President Trump’s proposed $54 billion defense spending increase has sparked predictable debate, and rightly so. It’s accompanied by drastic cuts for programs that help the poor, protect the environment, fund medical research and support diplomacy.
The “guns versus butter” debate is important, but I’m neither an economist nor defense expert, so I’ll leave that to others. The specific size of the proposed increase, however, got me thinking about one Pentagon program that I have studied extensively, the Global Positioning System. GPS offers an interesting, perhaps unique, example of how military spending can drive other economic activity.
U.S. defense spending dwarfs that of all other nations and consumes about a sixth of the federal budget. In 2016, we spent about $611 billion on defense. That was more than the next eight nations combined and more than 36 percent of the $1.686 trillion spent by all nations. Whether you think legitimate security needs warranted all that spending, there is no denying the defense sector is a linchpin of American industry.
Many who ardently support defense spending are the same folks who say they oppose using government programs for economic stimulus. But all government spending spurs economic activity. It’s just hard to measure how much and find agreement on whether we get our money’s worth.
Keynesians tout the “multiplier effect”—that a dollar of government spending stimulates more than a dollar’s worth of private economic activity. But this ripple effect surely depends on the particulars of a given program.
How do you calculate the economic value of feeding a homebound senior or vaccinating a poor child? If the federal government constructs a superfluous building, its value is easily discovered by putting it up for sale. But if the Navy builds an aircraft carrier it doesn’t truly need, what then?
I’m sure that overseas sales of the much-criticized F-35 Joint Strike Fighter, which reportedly will sell for $85 million to $110 million per plane (there are three versions), will rack up huge numbers for Lockheed Martin. Economic benefits will ripple through the international partners and suppliers involved in the fighter’s development.
But taxpayers have shelled out close to $400 billion on the F-35 program since 1996. That works out to between 3,600 and 5,000 aircraft to recover that “investment.”
Now consider GPS
The Air Force has managed GPS for dual military and civilian use since Congress first authorized it in 1973.
GPS consists of more than two dozen satellites (typically 31) orbiting 12,500 miles overhead. Each satellite has at least one functioning atomic clock and continuously broadcasts free radio signals with time codes that enable receivers to precisely locate their position in the air or on land, as well as synchronize clocks to the split second anywhere in the world.
Land surveyors used GPS signals in the early 1980s, before the system contained enough satellites for navigational or military use. In 1990-91, the still incomplete system helped make the Persian Gulf War a short, lopsided affair. Since completion in 1995, virtually every weapons system has incorporated GPS, and its civilian/commercial uses have mushroomed. They include agriculture, aviation, fleet tracking, power distribution, and information networks from the internet to ATMs to cell phones.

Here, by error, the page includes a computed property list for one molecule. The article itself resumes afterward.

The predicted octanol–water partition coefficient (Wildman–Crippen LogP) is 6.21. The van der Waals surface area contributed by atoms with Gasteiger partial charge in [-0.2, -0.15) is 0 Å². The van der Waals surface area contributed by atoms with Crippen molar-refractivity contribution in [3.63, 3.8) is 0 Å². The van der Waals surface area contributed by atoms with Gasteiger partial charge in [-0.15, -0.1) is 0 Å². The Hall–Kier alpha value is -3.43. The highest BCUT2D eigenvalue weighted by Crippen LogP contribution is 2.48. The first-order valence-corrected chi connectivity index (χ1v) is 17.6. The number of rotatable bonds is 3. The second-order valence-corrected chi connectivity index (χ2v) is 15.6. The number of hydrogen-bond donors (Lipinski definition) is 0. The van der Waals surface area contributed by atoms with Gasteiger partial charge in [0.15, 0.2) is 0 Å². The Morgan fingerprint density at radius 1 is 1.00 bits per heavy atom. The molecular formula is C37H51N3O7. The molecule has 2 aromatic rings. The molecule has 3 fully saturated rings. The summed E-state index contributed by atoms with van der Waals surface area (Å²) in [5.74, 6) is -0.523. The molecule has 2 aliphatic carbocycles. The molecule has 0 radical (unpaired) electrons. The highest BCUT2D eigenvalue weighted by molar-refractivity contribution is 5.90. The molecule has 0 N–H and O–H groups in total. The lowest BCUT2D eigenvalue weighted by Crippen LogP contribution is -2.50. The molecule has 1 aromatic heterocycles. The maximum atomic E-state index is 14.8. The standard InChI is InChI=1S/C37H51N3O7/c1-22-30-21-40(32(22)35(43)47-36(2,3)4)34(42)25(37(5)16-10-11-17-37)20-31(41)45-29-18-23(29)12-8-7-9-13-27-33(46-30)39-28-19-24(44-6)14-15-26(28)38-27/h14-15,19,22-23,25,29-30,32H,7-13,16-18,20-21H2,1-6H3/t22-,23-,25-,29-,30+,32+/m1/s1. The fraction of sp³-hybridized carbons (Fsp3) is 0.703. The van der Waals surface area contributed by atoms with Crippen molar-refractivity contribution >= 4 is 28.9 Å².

A 2011 study put the cumulative cost of GPS (satellites, launches, ground control, etc.) through 2010 at about $35 billion, with ongoing costs approaching $1 billion per year. That means total taxpayer spending on GPS to date is about $47 billion.
A 2015 study, “The Economic Value of GPS: Preliminary Estimate,” concluded that GPS provides at least $37 billion to $75 billion in economic benefits to the United States annually. The study suggested the midpoint of that range, $55.7 billion, as a conservative estimate of domestic economic benefits.
Together, these studies show that GPS, apart from its military value, produces annual economic benefits in the United States alone that exceed its total cost to date—an amount that is still less than this year’s proposed defense spending increase.
The return on investment for GPS is arguably the biggest bang-for-the-buck of any Pentagon program. And there is more to the story.
From GPS to GNSS
Following America’s lead, Russia, China and the European Union each have built or are building similar global navigation satellite systems, known collectively as GNSS. Through cooperative international agreements, all four systems offer civilian signals worldwide, increasing usable satellites ultimately to around 120, versus about 30.
Receiving devices—smartphones comprise 80 percent of all GNSS receivers—increasingly utilize signals from all four constellations. This greatly improves reliability and accuracy. There are more clear signals not blocked by buildings or trees. Microprocessors can compare multiple signals and wheedle out tiny errors in each one.
The European Global Satellite Navigation Agency (GSA), which manages the EU’s Galileo system, recently issued its 2017 GNSS Market Report. GSA’s market analysis estimated global revenues for GNSS devices and value-added services enabled by them at €94.8 billion in 2015. It projects that figure to rise to €268.1 billion by 2025. (€1 = $1.12, as of June 19, 2017.)
GPS, as the oldest and best established global satellite navigation system, is used by 100 percent of the estimated 5.8 billion GNSS devices in use today worldwide. The Air Force calls it the “gold standard” for these systems.
Just don’t mistake the GPS acronym for Government Provided Stimulus.